Forum home Problem solving

Helenium Cut Back Advice

Emmak202020Emmak202020 LeicestershirePosts: 6
Hi All

I’m a novice gardener preparing my garden for the winter for the first time so taking lots of advice from books and Forums! One plant I keep finding conflicting advice on is Heleniums.

Can anyone tell me how best to prep them for winter? 

They are the Moreheim Beauty variant l, planted this summer. They are currently still flowering a little - I’ve deadheaded all spent blooms and cut back any dead stems to soil level. Is there anything more I should be doing to make sure they make it through winter and bloom well next year? 


  • PerkiPerki Rossendale - LancashirePosts: 2,287
    Looks like you are doing everything fine . I started cutting all my heleniums back to the crown / base yesterday. Moerhium beauty is probably my favourite helenium I grow  . 
  • FairygirlFairygirl west central ScotlandPosts: 48,941
    That's all I do with them @Emmak202020. It's been so mild here that I still had some flowers a couple of weeks ago. I don't even cut back the spent stems, because it's in a place I don't see much over winter. 
    M. Beauty is a very good doer. I had it in a couple of spots, but the divided bit I planted got annihilated by slugs/snails this spring. Not cold enough to keep them in smaller numbers unfortunately. Other than that, it's a great plant in a mixed border  :)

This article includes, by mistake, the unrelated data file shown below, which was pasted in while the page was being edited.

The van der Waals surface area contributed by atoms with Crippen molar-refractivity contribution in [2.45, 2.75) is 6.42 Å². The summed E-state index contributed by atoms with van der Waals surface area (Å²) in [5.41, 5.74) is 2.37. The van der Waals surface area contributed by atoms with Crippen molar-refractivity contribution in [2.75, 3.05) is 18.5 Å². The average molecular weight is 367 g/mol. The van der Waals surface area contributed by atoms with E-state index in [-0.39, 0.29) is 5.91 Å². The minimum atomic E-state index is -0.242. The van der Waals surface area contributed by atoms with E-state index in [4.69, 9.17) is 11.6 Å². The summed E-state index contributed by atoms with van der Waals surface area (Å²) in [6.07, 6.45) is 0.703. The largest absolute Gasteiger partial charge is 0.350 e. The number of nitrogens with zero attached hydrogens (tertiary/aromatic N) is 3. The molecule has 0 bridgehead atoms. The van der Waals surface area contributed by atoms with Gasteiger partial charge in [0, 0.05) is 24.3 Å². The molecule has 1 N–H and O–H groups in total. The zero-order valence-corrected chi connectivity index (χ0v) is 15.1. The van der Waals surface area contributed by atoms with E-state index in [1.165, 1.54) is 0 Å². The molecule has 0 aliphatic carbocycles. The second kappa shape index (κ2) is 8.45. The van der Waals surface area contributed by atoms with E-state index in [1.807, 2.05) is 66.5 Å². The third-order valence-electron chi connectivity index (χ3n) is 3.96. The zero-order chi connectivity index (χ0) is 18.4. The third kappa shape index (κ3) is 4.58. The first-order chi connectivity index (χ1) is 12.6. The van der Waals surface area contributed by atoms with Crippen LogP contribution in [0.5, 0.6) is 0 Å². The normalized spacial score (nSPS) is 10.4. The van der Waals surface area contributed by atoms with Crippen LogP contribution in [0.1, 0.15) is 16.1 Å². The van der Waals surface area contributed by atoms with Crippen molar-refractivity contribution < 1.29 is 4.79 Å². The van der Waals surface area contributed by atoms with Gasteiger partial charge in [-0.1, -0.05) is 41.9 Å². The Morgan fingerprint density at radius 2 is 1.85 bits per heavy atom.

It's a place where beautiful isn't enough of a word....

  • Emmak202020Emmak202020 LeicestershirePosts: 6
    Thanks both. Do you only cut back dead stems or everything? Some places seem to recommend cutting the whole plant back but I’m worried it’ll make it more exposed to frost? 
  • FairygirlFairygirl west central ScotlandPosts: 48,941
    I only take off spent flowers, and then the stems that becoming completely dead/slightly woody. The plant then dies back by itself.
    Perhaps in milder areas the plants stay almost evergreen though. 

    They're completely hardy @Emmak202020, so you don't need to worry. Frost would only affect new, soft growth - so if the plant is producing more at this time of year [as in those milder areas] it will get knocked back a bit. Won't affect it for next spring though. The frost would also have to be quite severe or prolonged - the above zero frosts wouldn't be a problem, or even minus 1 or 2, as that isn't very cold.  :)
    It's a place where beautiful isn't enough of a word....

  • Emmak202020Emmak202020 LeicestershirePosts: 6
    Amazing, think I’m winter ready then. 

    Thanks, really appreciate the confirmation
  • Arthur1Arthur1 Posts: 532
    Take care in spring that the slugs don't eat them as they emerge.
  • GardenerSuzeGardenerSuze I garden in South Notts on an improved clay soil Posts: 3,048
    Yes agree you can get holes in the leaves early on . As the plant grows and the leaves thicken they are more likely to be left alone. I have never noticed problems later in the season and I wonder if more leaves develop but not sure.
    The most serious gardening I do would seem very strange to an onlooker,for it involves hours of walking round in circles,apparently doing nothing. Helen Dillon.
Sign In or Register to comment.